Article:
RAS helps explain why the Browns were so defensively dominant

    Let’s start by taking the units as a whole before looking at how individual players overwhelmed the man opposite them as the Bengals and Browns went to battle in Week 2. The Bengals offensive line had an average RAS of 5.10 across their five starters, a relatively mediocre overall score. By contrast, the Browns starting front four on the defensive line had an average RAS of 8.53.

    The Browns held a considerable athletic advantage over the Bengals in Week 2.

    The athletic jewel in the Browns defensive crown, Myles Garrett, provides the most obvious example of how the Bengals offensive line was overwhelmed in their Thursday night defeat.

    Garrett is one of the most athletic freaks to enter the NFL in recent times.

    His 9.99 RAS is made up of a combination of good size, elite explosion, and elite speed. Not only is Garrett fast, but he also combines that speed with elite strength. His 33 bench press reps at the NFL Combine earned him a 9.76 score.

    I had expected Garrett to go up against left tackle Jonah Williams in the Bengals and Browns Week 2 matchup, but Browns head coach Kevin Stefanski lined Garrett up predominantly against the right side of the Bengals offensive line, and he feasted on Bobby Hart and Fred Johnson all night long.

    Hart has the worst athletic profile on the Bengals offensive line with a RAS of 1.59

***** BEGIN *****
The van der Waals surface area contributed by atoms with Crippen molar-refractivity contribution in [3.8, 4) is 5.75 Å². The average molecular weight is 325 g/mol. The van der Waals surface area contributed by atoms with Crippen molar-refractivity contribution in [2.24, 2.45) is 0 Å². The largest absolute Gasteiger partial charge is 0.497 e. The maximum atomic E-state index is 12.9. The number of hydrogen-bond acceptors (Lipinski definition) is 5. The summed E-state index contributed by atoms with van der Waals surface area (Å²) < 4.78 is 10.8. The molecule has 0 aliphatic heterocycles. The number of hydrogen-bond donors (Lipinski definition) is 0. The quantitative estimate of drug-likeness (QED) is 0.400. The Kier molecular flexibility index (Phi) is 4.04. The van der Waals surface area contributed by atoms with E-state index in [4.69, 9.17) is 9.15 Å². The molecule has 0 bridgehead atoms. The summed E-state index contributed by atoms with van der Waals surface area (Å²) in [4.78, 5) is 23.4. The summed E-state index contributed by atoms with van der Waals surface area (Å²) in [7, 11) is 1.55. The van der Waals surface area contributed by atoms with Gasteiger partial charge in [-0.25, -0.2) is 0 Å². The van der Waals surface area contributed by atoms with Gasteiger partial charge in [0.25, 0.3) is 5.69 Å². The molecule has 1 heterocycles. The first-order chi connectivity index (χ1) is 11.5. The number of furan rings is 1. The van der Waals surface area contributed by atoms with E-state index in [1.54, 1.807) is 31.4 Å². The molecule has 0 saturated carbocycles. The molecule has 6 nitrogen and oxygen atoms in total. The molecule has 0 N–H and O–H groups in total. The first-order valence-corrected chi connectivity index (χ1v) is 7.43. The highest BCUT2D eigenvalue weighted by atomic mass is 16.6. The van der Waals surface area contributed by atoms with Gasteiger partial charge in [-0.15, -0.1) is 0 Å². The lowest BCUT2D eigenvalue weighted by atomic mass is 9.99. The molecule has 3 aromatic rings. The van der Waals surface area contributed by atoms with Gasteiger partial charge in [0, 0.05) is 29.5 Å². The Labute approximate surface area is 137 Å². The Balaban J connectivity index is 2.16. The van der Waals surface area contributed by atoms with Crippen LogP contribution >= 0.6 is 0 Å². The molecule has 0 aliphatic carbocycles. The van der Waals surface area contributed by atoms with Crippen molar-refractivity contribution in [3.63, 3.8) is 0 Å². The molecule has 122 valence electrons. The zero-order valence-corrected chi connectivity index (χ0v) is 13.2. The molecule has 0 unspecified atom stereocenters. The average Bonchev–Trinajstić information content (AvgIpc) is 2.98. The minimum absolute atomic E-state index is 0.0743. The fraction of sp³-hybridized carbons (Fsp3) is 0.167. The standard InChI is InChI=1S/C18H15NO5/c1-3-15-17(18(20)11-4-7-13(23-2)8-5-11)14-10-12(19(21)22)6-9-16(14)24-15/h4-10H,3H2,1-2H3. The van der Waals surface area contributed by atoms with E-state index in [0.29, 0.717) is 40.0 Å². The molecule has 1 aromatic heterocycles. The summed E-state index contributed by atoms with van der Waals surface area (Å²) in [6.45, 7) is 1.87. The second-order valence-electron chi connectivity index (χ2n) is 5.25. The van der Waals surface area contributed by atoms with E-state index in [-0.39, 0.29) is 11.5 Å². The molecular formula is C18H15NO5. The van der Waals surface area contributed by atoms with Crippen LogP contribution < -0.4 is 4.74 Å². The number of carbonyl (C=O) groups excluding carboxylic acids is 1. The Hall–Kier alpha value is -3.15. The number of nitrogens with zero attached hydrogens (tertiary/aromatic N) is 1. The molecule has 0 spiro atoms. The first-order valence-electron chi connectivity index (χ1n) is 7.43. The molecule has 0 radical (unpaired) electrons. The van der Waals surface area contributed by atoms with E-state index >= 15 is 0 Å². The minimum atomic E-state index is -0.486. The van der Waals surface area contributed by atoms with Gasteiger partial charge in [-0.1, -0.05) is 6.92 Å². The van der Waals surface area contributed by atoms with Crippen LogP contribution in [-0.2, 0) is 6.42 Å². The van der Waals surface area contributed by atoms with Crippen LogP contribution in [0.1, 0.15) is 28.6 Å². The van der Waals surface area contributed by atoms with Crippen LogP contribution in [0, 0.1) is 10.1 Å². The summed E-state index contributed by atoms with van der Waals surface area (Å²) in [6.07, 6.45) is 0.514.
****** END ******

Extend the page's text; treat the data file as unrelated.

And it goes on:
Hart received very poor grades for both speed and agility, with a poor explosion grade. Although his size and weight ensured Hart received a great grade for size, his 22 bench press reps at his Pro Day received a score of just 3.51.

    Although Johnson had a slightly higher RAS than Hart at 3.48, their athletic profiles are similar in that they lack speed, agility, explosion, and strength.

    Both Johnson and Hart are the polar opposite of Garrett from an athletic standpoint, and it showed on the field. Garrett accounted for nine of the Browns quarterback pressures and three quarterback hits. Garrett easily got the better of Johnson to force the fumble that led to a Chubb touchdown, stretching the Browns lead to 28-13.

    Two additional athletic specimens caused the Bengals offensive line nightmares in the Week 2 loss to the Browns

    Sheldon Richardson, with a RAS of 8.85, contributed four quarterback pressures as well as two tackles for loss and a quarterback. In his second year in the NFL, Porter Gustin put in an impressive performance with three quarterback pressures, one tackle for loss and a quarterback hit. He would have added to his stat sheet if not for an unnecessary facemask penalty. Gustin had a RAS of 9.79, combining great speed and explosion with elite strength.

    After being overwhelmed and overpowered in their Week 2 loss to the Browns, the Bengals offensive line will have to contend with one of the most athletic defenses in the NFL in Week 3. Cincinnati travels to Philadelphia to play the Eagles, and athleticism has historically been the hallmark of defensive coordinator Jim Schwartz’s units.

    The Bengals will very quickly need to find answers to the questions the Browns posed to Cincinnati’s offensive line on Thursday night. Otherwise, it could be a battering for Burrow in the city of brotherly love.